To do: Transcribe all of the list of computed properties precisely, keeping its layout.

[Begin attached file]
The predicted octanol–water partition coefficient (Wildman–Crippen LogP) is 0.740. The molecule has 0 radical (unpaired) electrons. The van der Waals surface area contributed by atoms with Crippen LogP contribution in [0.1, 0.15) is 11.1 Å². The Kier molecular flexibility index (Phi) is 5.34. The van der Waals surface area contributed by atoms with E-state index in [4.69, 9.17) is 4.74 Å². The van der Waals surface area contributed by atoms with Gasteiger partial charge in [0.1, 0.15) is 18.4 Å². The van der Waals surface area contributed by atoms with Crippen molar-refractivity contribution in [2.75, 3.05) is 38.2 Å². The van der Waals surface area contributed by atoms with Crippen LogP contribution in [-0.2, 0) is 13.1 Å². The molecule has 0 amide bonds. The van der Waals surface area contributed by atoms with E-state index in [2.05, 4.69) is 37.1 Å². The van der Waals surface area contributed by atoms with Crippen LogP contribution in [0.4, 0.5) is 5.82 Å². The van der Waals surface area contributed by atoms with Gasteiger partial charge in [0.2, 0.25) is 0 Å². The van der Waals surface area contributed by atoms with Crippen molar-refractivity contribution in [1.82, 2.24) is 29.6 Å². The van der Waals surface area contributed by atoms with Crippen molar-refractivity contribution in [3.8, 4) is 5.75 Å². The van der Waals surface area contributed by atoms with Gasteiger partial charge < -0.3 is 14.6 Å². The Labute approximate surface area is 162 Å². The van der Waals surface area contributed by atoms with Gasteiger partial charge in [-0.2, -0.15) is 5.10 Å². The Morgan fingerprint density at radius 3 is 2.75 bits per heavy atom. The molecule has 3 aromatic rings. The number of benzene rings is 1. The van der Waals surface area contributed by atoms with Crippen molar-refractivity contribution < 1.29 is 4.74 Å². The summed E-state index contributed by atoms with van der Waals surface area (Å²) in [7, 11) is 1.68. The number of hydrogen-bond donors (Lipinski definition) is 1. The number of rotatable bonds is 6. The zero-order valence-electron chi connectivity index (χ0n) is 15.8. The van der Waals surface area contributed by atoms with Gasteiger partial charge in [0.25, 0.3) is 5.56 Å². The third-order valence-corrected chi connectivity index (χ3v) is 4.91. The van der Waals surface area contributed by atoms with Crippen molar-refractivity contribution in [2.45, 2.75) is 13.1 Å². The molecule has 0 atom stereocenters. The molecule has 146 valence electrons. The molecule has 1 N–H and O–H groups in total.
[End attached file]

The predicted octanol–water partition coefficient (Wildman–Crippen LogP) is 0.740. The molecule has 0 radical (unpaired) electrons. The van der Waals surface area contributed by atoms with Crippen LogP contribution in [0.1, 0.15) is 11.1 Å². The Kier molecular flexibility index (Phi) is 5.34. The van der Waals surface area contributed by atoms with E-state index in [4.69, 9.17) is 4.74 Å². The van der Waals surface area contributed by atoms with Gasteiger partial charge in [0.1, 0.15) is 18.4 Å². The van der Waals surface area contributed by atoms with Crippen molar-refractivity contribution in [2.75, 3.05) is 38.2 Å². The van der Waals surface area contributed by atoms with Crippen LogP contribution in [-0.2, 0) is 13.1 Å². The molecule has 0 amide bonds. The van der Waals surface area contributed by atoms with E-state index in [2.05, 4.69) is 37.1 Å². The van der Waals surface area contributed by atoms with Crippen LogP contribution in [0.4, 0.5) is 5.82 Å². The van der Waals surface area contributed by atoms with Gasteiger partial charge in [0.2, 0.25) is 0 Å². The van der Waals surface area contributed by atoms with Crippen molar-refractivity contribution in [1.82, 2.24) is 29.6 Å². The van der Waals surface area contributed by atoms with Crippen molar-refractivity contribution in [3.8, 4) is 5.75 Å². The van der Waals surface area contributed by atoms with Gasteiger partial charge < -0.3 is 14.6 Å². The Labute approximate surface area is 162 Å². The van der Waals surface area contributed by atoms with Gasteiger partial charge in [-0.2, -0.15) is 5.10 Å². The Morgan fingerprint density at radius 3 is 2.75 bits per heavy atom. The molecule has 3 aromatic rings. The number of benzene rings is 1. The van der Waals surface area contributed by atoms with Crippen molar-refractivity contribution < 1.29 is 4.74 Å². The summed E-state index contributed by atoms with van der Waals surface area (Å²) in [7, 11) is 1.68. The number of hydrogen-bond donors (Lipinski definition) is 1. The number of rotatable bonds is 6. The zero-order valence-electron chi connectivity index (χ0n) is 15.8. The van der Waals surface area contributed by atoms with Gasteiger partial charge in [0.25, 0.3) is 5.56 Å². The third-order valence-corrected chi connectivity index (χ3v) is 4.91. The van der Waals surface area contributed by atoms with Crippen molar-refractivity contribution in [2.45, 2.75) is 13.1 Å². The molecule has 0 atom stereocenters. The molecule has 146 valence electrons. The molecule has 1 N–H and O–H groups in total.